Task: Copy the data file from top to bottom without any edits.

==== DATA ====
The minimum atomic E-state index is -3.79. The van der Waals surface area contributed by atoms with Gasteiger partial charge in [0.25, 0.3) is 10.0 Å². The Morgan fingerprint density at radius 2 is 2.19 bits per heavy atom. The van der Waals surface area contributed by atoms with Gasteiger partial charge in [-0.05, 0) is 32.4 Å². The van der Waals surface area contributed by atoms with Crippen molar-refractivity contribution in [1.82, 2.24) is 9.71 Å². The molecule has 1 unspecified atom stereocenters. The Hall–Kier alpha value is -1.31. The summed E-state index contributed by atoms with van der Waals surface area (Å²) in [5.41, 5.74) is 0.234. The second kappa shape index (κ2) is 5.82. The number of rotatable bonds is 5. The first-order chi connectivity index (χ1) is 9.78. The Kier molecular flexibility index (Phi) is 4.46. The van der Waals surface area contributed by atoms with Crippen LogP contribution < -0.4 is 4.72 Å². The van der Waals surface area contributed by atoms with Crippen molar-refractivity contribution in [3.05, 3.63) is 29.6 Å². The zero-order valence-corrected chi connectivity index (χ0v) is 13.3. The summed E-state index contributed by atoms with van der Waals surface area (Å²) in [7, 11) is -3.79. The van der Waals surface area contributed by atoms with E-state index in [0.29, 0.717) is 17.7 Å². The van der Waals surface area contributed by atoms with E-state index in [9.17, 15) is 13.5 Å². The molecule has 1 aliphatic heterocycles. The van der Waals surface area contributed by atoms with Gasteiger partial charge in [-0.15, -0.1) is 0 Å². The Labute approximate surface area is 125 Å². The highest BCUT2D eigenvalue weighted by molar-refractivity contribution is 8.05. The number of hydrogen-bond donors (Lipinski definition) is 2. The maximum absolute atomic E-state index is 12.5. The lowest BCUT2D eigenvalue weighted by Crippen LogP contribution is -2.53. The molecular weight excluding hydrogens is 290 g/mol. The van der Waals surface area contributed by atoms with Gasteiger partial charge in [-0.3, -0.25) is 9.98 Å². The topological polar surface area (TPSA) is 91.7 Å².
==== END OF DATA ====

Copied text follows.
The minimum atomic E-state index is -3.79. The van der Waals surface area contributed by atoms with Gasteiger partial charge in [0.25, 0.3) is 10.0 Å². The Morgan fingerprint density at radius 2 is 2.19 bits per heavy atom. The van der Waals surface area contributed by atoms with Gasteiger partial charge in [-0.05, 0) is 32.4 Å². The van der Waals surface area contributed by atoms with Crippen molar-refractivity contribution in [1.82, 2.24) is 9.71 Å². The molecule has 1 unspecified atom stereocenters. The Hall–Kier alpha value is -1.31. The summed E-state index contributed by atoms with van der Waals surface area (Å²) in [5.41, 5.74) is 0.234. The second kappa shape index (κ2) is 5.82. The number of rotatable bonds is 5. The first-order chi connectivity index (χ1) is 9.78. The Kier molecular flexibility index (Phi) is 4.46. The van der Waals surface area contributed by atoms with Crippen LogP contribution < -0.4 is 4.72 Å². The van der Waals surface area contributed by atoms with Crippen molar-refractivity contribution in [3.05, 3.63) is 29.6 Å². The zero-order valence-corrected chi connectivity index (χ0v) is 13.3. The summed E-state index contributed by atoms with van der Waals surface area (Å²) in [7, 11) is -3.79. The van der Waals surface area contributed by atoms with E-state index in [0.29, 0.717) is 17.7 Å². The van der Waals surface area contributed by atoms with E-state index in [9.17, 15) is 13.5 Å². The molecule has 1 aliphatic heterocycles. The van der Waals surface area contributed by atoms with Gasteiger partial charge in [-0.15, -0.1) is 0 Å². The Labute approximate surface area is 125 Å². The highest BCUT2D eigenvalue weighted by molar-refractivity contribution is 8.05. The number of hydrogen-bond donors (Lipinski definition) is 2. The maximum absolute atomic E-state index is 12.5. The lowest BCUT2D eigenvalue weighted by Crippen LogP contribution is -2.53. The molecular weight excluding hydrogens is 290 g/mol. The van der Waals surface area contributed by atoms with Gasteiger partial charge in [-0.3, -0.25) is 9.98 Å². The topological polar surface area (TPSA) is 91.7 Å².